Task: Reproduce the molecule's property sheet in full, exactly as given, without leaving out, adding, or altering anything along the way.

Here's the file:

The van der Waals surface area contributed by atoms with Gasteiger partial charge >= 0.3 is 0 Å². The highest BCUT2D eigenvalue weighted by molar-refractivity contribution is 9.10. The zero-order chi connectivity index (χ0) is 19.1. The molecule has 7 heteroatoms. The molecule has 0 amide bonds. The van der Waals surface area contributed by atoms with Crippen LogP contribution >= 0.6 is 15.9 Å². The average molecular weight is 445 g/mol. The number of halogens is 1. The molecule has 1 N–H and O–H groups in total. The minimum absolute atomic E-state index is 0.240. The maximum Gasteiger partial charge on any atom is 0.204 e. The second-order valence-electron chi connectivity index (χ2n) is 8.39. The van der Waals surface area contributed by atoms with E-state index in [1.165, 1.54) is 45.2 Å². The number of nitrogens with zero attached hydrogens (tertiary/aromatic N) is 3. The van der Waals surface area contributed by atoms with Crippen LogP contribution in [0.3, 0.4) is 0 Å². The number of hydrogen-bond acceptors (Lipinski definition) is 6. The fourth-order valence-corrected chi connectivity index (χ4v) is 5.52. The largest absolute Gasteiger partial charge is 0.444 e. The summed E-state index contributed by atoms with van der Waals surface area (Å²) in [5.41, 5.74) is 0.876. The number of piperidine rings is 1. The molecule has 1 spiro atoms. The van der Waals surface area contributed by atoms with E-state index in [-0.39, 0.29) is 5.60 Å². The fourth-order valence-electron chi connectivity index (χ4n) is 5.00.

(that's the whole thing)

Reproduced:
The van der Waals surface area contributed by atoms with Gasteiger partial charge >= 0.3 is 0 Å². The highest BCUT2D eigenvalue weighted by molar-refractivity contribution is 9.10. The zero-order chi connectivity index (χ0) is 19.1. The molecule has 7 heteroatoms. The molecule has 0 amide bonds. The van der Waals surface area contributed by atoms with Crippen LogP contribution >= 0.6 is 15.9 Å². The average molecular weight is 445 g/mol. The number of halogens is 1. The molecule has 1 N–H and O–H groups in total. The minimum absolute atomic E-state index is 0.240. The maximum Gasteiger partial charge on any atom is 0.204 e. The second-order valence-electron chi connectivity index (χ2n) is 8.39. The van der Waals surface area contributed by atoms with E-state index in [1.165, 1.54) is 45.2 Å². The number of nitrogens with zero attached hydrogens (tertiary/aromatic N) is 3. The van der Waals surface area contributed by atoms with Crippen LogP contribution in [0.3, 0.4) is 0 Å². The number of hydrogen-bond acceptors (Lipinski definition) is 6. The fourth-order valence-corrected chi connectivity index (χ4v) is 5.52. The largest absolute Gasteiger partial charge is 0.444 e. The summed E-state index contributed by atoms with van der Waals surface area (Å²) in [5.41, 5.74) is 0.876. The number of piperidine rings is 1. The molecule has 1 spiro atoms. The van der Waals surface area contributed by atoms with E-state index in [-0.39, 0.29) is 5.60 Å². The fourth-order valence-electron chi connectivity index (χ4n) is 5.00.